By Martin Crutsinger
AP Economics Writer
Washington — Sales of existing homes fell for a third straight month in February, pushing sales down to the lowest level since last July. There is concern the fragile housing rebound is faltering, making it harder for the overall economy to recover.
Sales of previously occupied homes dropped 0.6 percent in February to a seasonally adjusted annual rate of 5.02 million, according to the National Association of Realtors.
The weakness in sales depressed prices with the median home price dropping almost 2 percent from a year ago to $165,100.
But sales activity varied across the country. In the Midwest, sales jumped almost 3 percent, and were up more than 2 percent in the Northeast. In the South, sales fell about 1 percent, and were down almost 5 percent in the West.
“A number of housing markets may be stabilizing or starting to rebound, though we do not yet see, in many respects, a sustained nationwide recovery,” said Jeffrey Mezger, president and chief executive officer of KB Home, which builds homes in 10 states. The company reported a $54.7 million quarterly loss on Tuesday.
In fact, sales nationally have been declining since November, eroding gains made over the summer. The downward direction troubled economists because the government has taken unprecedented steps to support the housing sector.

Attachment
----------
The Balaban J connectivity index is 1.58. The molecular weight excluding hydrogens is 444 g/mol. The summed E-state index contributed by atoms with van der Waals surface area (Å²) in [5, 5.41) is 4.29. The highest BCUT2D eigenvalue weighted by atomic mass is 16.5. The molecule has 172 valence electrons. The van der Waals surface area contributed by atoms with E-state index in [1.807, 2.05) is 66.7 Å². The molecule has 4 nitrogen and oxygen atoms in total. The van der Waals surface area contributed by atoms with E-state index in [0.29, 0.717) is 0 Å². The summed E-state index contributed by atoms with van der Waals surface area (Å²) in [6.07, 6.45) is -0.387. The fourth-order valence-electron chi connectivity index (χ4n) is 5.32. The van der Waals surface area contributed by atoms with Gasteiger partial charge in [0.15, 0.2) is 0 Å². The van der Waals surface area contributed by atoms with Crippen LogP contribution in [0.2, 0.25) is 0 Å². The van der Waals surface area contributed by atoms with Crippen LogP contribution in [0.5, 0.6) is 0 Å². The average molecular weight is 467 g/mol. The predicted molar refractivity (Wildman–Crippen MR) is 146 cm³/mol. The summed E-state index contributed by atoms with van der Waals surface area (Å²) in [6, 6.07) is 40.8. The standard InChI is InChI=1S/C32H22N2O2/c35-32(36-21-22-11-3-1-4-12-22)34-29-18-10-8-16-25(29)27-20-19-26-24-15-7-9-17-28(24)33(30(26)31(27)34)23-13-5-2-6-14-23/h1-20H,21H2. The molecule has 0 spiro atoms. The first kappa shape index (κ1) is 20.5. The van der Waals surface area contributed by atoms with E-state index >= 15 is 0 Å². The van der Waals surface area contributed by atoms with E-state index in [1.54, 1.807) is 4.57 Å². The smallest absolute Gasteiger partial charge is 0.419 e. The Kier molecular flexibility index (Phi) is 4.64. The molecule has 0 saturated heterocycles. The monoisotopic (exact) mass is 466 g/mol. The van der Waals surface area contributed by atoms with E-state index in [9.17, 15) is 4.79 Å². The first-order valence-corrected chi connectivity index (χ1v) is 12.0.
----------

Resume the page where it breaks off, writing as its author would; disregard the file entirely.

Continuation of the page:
To keep mortgage rates low, the Federal Reserve has spent almost $1.25 trillion. In addition, Congress extended a deadline for homebuyers to qualify for tax credits. Both programs are set to end soon.
High unemployment and tough lending standards appear to be holding buyers back. That could derail housing as the market tries to emerge from the worst downturn in decades.
“Without a firm foundation in housing, the economy will struggle to return to normal,” said Lawrence Yun, chief economist for the Realtors.
He said it will be critical to see a rebound in sales in coming months to keep inventories from surging. For February, the inventory of unsold homes jumped by 312,000 to 3.59 million, an unusually large increase that pushed the supply of unsold homes to 8.6 months.
Yun called that increase “discomforting” and said if it climbs above a 10-month supply, it could put significant downward pressure on prices.
There is a $8,000 credit for first-time buyers and a $6,500 credit for current homeowners who have lived in their property for the past five years.
Buyers must sign sales contracts by the end of April and complete their purchases by the end of June to qualify for the tax credits. So far, however, there has been little indication that the tax credit extension is generating much activity.